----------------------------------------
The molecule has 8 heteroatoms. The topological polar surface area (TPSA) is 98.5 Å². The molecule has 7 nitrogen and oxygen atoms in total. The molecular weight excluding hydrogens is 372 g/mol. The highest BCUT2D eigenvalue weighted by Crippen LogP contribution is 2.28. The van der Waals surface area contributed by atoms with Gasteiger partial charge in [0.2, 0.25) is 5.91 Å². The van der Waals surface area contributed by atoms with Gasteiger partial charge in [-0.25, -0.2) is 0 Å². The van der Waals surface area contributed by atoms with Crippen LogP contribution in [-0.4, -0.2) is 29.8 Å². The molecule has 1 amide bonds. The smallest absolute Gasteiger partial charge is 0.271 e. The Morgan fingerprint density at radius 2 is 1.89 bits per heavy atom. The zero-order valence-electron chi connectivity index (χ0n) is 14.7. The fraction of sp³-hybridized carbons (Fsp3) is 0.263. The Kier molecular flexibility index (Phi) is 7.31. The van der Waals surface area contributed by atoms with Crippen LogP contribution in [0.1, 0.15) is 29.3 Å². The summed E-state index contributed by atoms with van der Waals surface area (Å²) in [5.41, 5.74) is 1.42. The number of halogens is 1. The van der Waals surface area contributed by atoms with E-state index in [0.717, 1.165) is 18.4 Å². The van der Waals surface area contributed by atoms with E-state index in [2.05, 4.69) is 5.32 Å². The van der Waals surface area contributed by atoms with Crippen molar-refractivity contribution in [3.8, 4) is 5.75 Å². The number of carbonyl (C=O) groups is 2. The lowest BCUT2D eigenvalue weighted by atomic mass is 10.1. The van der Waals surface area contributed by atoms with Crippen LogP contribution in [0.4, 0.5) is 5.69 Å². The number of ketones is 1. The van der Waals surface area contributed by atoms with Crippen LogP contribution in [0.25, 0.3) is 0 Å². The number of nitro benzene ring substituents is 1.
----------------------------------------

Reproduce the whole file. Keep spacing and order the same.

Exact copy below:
The molecule has 8 heteroatoms. The topological polar surface area (TPSA) is 98.5 Å². The molecule has 7 nitrogen and oxygen atoms in total. The molecular weight excluding hydrogens is 372 g/mol. The highest BCUT2D eigenvalue weighted by Crippen LogP contribution is 2.28. The van der Waals surface area contributed by atoms with Gasteiger partial charge in [0.2, 0.25) is 5.91 Å². The van der Waals surface area contributed by atoms with Gasteiger partial charge in [-0.25, -0.2) is 0 Å². The van der Waals surface area contributed by atoms with Crippen LogP contribution in [-0.4, -0.2) is 29.8 Å². The molecule has 1 amide bonds. The smallest absolute Gasteiger partial charge is 0.271 e. The Morgan fingerprint density at radius 2 is 1.89 bits per heavy atom. The zero-order valence-electron chi connectivity index (χ0n) is 14.7. The fraction of sp³-hybridized carbons (Fsp3) is 0.263. The Kier molecular flexibility index (Phi) is 7.31. The van der Waals surface area contributed by atoms with Crippen LogP contribution in [0.1, 0.15) is 29.3 Å². The summed E-state index contributed by atoms with van der Waals surface area (Å²) in [5.41, 5.74) is 1.42. The number of halogens is 1. The van der Waals surface area contributed by atoms with E-state index in [0.717, 1.165) is 18.4 Å². The van der Waals surface area contributed by atoms with E-state index in [2.05, 4.69) is 5.32 Å². The van der Waals surface area contributed by atoms with Crippen molar-refractivity contribution in [3.8, 4) is 5.75 Å². The number of carbonyl (C=O) groups is 2. The lowest BCUT2D eigenvalue weighted by atomic mass is 10.1. The van der Waals surface area contributed by atoms with Crippen LogP contribution in [0.4, 0.5) is 5.69 Å². The number of ketones is 1. The van der Waals surface area contributed by atoms with Crippen LogP contribution in [0.25, 0.3) is 0 Å². The number of nitro benzene ring substituents is 1.